Teddy Darcey is one of the first to hit the field ahead of Penn State’s matchup against Yale.
It’s late February, but it’s nearly 50 degrees. The anticipation for the game between the top two teams in the country grows as fans file into Panzer Stadium in University Park.
Darcey warms up with his fellow goalies. He faces shots from his teammates and coaches. His brother Connor’s No. 16 is at his back in goal, sewn into the net in which he used to defend.
The No. 16 is everywhere within the Penn State men’s lacrosse program. That’s how head coach Jeff Tambroni and his staff want it to be.
Connor died in a single-car accident in the early morning of June 12, 2015, less than two months removed from his redshirt sophomore season at Penn State.
After he delivered the eulogy at Connor’s funeral on June 15, Tambroni promised the Darceys that their son’s memory would become a pillar of Penn State’s program.
Teddy knew when he committed that there would be constant reminders of his brother, his best friend, his role model.
He would see remnants of Connor’s legacy everywhere – a memorial in the locker room, on the Panzer Stadium scoreboard, on the jersey of one of his teammates.
But when Teddy made the decision to attend Penn State, his parents made it clear to him: this is about you.
“We didn’t want Teddy to try to fill the shoes of Connor. We wanted him to walk in his own shoes and make his own path,” Penny Darcey, Teddy’s mother, told the Daily Collegian. “We just want him to have his own story and his own experiences at school.”
It didn’t take Teddy too long to decide where he wanted to spend his college years.
He garnered looks from colleges after earning the starting goalkeeper job as a freshman at Wellesley High School.
When Penn State expressed interest, he reciprocated, officially committing in January of 2016.
“That was sort of a relief for us,” Penny said. “Because if you think back then, we were in the height of our grieving and we were still really raw. And, to have that one aspect ... resolved and not hanging over us was a real gift.”
The Darceys knew what they were getting in Penn State because of their experiences with Connor. Penny said she felt especially comfortable putting her son Teddy in the care of Tambroni and his staff.
Penny thought to herself that some people on the outside would view the situation as Penn State doing the Darceys a favor after their son died, despite the fact that Teddy was rated a three-star recruit by Inside Lacrosse.
So when Tambroni and his staff assured them otherwise, the Darceys were sold.
“The thing that I remember most about [the recruiting process] was they said that they wouldn't recruit him just because he was Connor’s brother. They were recruiting him because he was a legitimate recruit in his own right,” Penny said. “And I think that was so key for us to even say yes and consider it.”
Once he arrived on campus, the Darceys hoped that Teddy — as much as possible — was looked at as just another one of the freshmen class. No special treatment.
That held true when it was time to pick numbers in the fall.
Teddy went through the process the same way his peers did. The jerseys of seniors that had graduated in the last year were put on display, and the freshmen each selected the number they wanted.
It just so happens that one number stood out to Teddy: 17.
“Teddy came out and called us and was like, ‘Oh my God, 17 was there and I picked it,’” Penny said.
That No. 17 jersey became available following the graduation of defenseman Mike Aronow following the 2019 season. The lone redshirt senior on the team in 2019, Aronow was the last Nittany Lion to suit up alongside Connor.
The jersey is symbolic to the Darcey family in its own right. It’s a combination of the No. 1 that both Teddy and Connor wore in high school and the No. 16 that has become symbolic of Connor’s spirit in the years since his death.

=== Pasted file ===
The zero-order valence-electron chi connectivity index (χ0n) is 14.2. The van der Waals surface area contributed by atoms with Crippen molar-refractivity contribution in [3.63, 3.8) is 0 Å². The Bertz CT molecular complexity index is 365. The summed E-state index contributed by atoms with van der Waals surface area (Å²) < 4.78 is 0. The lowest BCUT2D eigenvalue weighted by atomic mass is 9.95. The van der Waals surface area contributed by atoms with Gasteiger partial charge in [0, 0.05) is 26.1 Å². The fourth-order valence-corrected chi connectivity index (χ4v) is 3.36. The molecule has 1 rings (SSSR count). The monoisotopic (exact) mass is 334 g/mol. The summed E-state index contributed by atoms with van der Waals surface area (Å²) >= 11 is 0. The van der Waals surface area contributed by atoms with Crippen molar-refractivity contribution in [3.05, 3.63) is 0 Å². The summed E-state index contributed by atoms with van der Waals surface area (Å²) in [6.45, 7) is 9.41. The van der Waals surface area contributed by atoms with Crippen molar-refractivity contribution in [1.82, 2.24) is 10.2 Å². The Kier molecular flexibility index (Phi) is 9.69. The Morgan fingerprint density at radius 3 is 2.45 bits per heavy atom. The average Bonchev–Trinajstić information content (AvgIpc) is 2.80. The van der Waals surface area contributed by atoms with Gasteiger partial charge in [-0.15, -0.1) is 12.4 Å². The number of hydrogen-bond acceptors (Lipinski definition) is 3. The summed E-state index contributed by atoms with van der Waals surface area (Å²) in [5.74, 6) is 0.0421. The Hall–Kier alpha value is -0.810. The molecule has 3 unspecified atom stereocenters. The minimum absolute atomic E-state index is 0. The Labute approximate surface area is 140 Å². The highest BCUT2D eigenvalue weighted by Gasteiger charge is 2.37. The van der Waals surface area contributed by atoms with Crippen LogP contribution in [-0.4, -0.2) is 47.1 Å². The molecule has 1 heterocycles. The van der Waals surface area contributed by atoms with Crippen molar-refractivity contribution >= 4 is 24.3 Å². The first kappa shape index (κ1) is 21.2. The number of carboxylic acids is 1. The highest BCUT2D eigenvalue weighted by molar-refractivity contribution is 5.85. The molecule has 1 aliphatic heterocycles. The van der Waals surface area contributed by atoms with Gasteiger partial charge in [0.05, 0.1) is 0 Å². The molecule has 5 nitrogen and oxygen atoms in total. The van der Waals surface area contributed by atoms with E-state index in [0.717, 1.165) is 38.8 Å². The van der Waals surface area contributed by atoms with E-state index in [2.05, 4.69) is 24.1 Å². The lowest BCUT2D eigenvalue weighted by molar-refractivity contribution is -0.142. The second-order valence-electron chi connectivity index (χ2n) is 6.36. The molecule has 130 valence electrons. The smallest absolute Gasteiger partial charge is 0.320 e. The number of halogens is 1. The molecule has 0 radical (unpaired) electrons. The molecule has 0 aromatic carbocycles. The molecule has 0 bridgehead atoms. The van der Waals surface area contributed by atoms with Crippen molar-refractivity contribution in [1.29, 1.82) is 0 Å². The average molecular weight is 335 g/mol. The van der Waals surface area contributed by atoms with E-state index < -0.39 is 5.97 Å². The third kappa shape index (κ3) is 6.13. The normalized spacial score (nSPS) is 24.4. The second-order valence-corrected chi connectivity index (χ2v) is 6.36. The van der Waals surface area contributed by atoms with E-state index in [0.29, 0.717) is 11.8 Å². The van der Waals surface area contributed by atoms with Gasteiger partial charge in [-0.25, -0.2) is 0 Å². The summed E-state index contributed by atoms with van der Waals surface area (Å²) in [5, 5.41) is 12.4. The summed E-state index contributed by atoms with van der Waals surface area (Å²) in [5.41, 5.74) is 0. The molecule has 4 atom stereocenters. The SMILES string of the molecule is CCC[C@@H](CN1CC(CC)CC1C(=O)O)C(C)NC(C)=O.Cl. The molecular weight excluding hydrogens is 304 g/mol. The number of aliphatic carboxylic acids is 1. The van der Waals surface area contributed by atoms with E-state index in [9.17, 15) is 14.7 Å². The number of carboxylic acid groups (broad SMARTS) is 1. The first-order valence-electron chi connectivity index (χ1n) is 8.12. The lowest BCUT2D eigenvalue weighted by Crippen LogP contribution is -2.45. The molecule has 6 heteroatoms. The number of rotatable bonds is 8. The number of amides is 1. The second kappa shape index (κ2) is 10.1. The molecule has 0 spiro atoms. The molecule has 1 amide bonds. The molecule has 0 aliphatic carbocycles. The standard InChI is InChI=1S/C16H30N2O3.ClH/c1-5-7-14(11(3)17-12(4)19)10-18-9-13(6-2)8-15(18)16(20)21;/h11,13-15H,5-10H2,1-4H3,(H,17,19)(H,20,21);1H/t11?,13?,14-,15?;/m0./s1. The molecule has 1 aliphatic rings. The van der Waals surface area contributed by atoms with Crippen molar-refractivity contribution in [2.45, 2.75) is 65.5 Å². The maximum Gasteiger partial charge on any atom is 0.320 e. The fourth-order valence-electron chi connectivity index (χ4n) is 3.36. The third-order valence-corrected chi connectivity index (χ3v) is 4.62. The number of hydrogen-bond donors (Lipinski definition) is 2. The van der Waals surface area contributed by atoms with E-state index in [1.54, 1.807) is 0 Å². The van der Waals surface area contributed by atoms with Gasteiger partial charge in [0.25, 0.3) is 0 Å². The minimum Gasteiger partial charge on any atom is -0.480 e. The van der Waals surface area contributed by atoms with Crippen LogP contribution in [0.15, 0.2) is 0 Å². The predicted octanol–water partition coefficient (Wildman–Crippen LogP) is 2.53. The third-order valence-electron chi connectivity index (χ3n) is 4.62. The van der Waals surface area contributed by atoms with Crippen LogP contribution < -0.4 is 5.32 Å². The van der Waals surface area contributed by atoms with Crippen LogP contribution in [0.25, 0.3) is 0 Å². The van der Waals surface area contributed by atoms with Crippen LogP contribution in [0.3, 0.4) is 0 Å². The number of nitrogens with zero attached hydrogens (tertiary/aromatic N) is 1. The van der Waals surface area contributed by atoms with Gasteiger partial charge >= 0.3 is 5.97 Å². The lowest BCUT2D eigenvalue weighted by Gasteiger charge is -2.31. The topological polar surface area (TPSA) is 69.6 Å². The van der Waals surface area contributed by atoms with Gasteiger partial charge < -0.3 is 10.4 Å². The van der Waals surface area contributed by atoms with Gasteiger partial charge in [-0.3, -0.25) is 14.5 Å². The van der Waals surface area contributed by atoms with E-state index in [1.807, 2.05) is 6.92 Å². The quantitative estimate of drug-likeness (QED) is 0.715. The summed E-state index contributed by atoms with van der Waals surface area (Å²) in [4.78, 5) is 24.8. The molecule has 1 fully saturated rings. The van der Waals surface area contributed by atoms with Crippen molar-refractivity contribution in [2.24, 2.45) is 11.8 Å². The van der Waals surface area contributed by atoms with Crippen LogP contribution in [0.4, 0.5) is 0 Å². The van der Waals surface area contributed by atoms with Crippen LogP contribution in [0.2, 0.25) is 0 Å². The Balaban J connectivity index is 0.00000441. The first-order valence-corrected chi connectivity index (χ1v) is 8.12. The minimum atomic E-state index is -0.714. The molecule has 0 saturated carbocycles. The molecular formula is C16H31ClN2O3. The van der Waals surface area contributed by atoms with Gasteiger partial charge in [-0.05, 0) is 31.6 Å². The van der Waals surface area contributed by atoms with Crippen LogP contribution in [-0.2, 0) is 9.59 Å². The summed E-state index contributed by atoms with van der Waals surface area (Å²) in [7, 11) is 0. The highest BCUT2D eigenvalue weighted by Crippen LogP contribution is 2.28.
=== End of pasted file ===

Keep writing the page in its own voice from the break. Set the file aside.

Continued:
“[Teddy selecting No. 17] couldn’t have made us happier,” Penny said. “It just seemed so right.”
At Penn State, it has become a tradition for the No. 16 to be passed down from the current bearer to a rising senior who embodies the spirit of Connor, and Teddy’s anticipated arrival did not change that.
Tambroni and associate head coach Peter Toner wanted to continue honoring Connor the same way they have since his death.
“That was our promise that we made to the Darceys when all this stuff went on,” Toner said. “I mean, they were so great to us when they were going through a tragedy, and our promise back to then — while we couldn’t fix the situation that they were in — was to do our very best to help carry his legacy, to tell the stories of what he meant to our program, what he continues to mean to our program.”
Tambroni and Toner’s offices are decorated with photos and memories of Connor. The No. 16 jersey is memorialized inside the Nittany Lions’ locker room.
The tradition of handing the symbolic jersey down started when James Burke, a close friend of Connor’s, wore it in the 2016 season.
He passed the jersey down to Matt Sexton, who passed it to Ryan Keenan in 2018. Keenan selected defenseman Chris Sabia to wear the jersey in 2019, making him the first player to wear the jersey not having shared the field with Connor.
“For coach Tambroni and I, we’re the only ones left that had that experience [with Connor],” Toner said. “I mean, there’s nobody left in this program that had the opportunity to play with him. There were guys that met him through the recruiting process a little bit.
“But that legacy has been passed on from year to year by his former teammates and us as coaches, and the stories that have been passed down are still alive within that 16 jersey, and we try to keep him as relevant as we can within the program just to carry on his spirit.”
The No. 16 jersey was passed down to its fifth bearer in the spring when Sabia selected fellow defenseman Nick Cardile to don the number in the 2020 season.
Once the decision was made, Cardile didn’t hesitate to reach out to the Darceys when given the opportunity. He spoke to Teddy’s father, Bill, in the fall before meeting Penny at the team’s annual freshmen picnic.
“He said, ‘I just didn’t know what to do when I was made 16,’” Penny remembers. “He said, ‘I ended up staying here all summer and working out because I knew if I was going to wear the No. 16, I had to do it proud.’”
And while he knew he had to make some changes to live up to the expectations that the honor brought with it, Cardile also made it a point to not stray too far from what earned him the privilege.